An incarcerated student is a student serving a criminal sentence in a penitentiary, prison, jail, reformatory, work farm, or similar correctional institution, whether it is operated by a government agency or by a contractor to a government entity. Students are not considered to be incarcerated if they are in a halfway house, home detention, or sentenced to serve only on weekends.
A student is required to disclose his/her incarceration at the time they receive notice of acceptance into college or if they become incarcerated while enrolled in college. The disclosure should be made in writing, via letter or email, to the Office of Financial Aid and should include the following information:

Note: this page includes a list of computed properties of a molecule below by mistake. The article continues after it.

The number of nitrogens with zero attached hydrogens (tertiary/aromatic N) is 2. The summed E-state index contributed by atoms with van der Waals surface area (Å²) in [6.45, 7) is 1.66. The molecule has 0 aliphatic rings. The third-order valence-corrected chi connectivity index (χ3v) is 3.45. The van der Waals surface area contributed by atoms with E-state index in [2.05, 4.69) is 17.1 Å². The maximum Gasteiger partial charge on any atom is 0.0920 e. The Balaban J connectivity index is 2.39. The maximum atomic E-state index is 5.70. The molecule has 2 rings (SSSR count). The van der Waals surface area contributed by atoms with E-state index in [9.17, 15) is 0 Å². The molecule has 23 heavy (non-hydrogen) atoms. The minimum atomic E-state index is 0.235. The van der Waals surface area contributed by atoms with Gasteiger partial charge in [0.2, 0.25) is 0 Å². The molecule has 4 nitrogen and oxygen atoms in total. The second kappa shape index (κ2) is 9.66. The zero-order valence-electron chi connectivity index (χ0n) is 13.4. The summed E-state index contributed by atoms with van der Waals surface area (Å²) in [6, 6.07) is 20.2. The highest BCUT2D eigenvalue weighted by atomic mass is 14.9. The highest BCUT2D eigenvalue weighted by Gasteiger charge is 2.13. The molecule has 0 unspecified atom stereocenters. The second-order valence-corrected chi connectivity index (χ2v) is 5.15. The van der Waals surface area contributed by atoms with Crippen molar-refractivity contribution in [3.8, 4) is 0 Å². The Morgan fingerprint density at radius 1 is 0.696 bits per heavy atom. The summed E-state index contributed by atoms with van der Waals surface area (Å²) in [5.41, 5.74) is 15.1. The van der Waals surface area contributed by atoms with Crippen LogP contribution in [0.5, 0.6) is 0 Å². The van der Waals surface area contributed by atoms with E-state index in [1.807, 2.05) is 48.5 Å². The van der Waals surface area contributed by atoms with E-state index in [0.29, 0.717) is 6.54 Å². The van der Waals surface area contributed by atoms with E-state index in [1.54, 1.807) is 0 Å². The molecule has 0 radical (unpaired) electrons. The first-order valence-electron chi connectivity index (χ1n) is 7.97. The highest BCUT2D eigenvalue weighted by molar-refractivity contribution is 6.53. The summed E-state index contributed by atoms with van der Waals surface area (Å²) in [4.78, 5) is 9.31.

- student’s name and ID number;
- name of the institution in which the student is incarcerated;
- date incarceration began; and
- expected release date.
Incarcerated students are not eligible to receive Federal Direct Stafford Loans. Students incarcerated in a federal or state penal institution are not eligible for Federal Pell Grants; however, those incarcerated in local facilities may be eligible.
The cost of attendance (COA) for incarcerated students can only include tuition and fees and required books and supplies.
To maintain eligibility to participate in Federal Title IV programs, incarcerated students may not make up more than 25% of all admitted or enrolled students.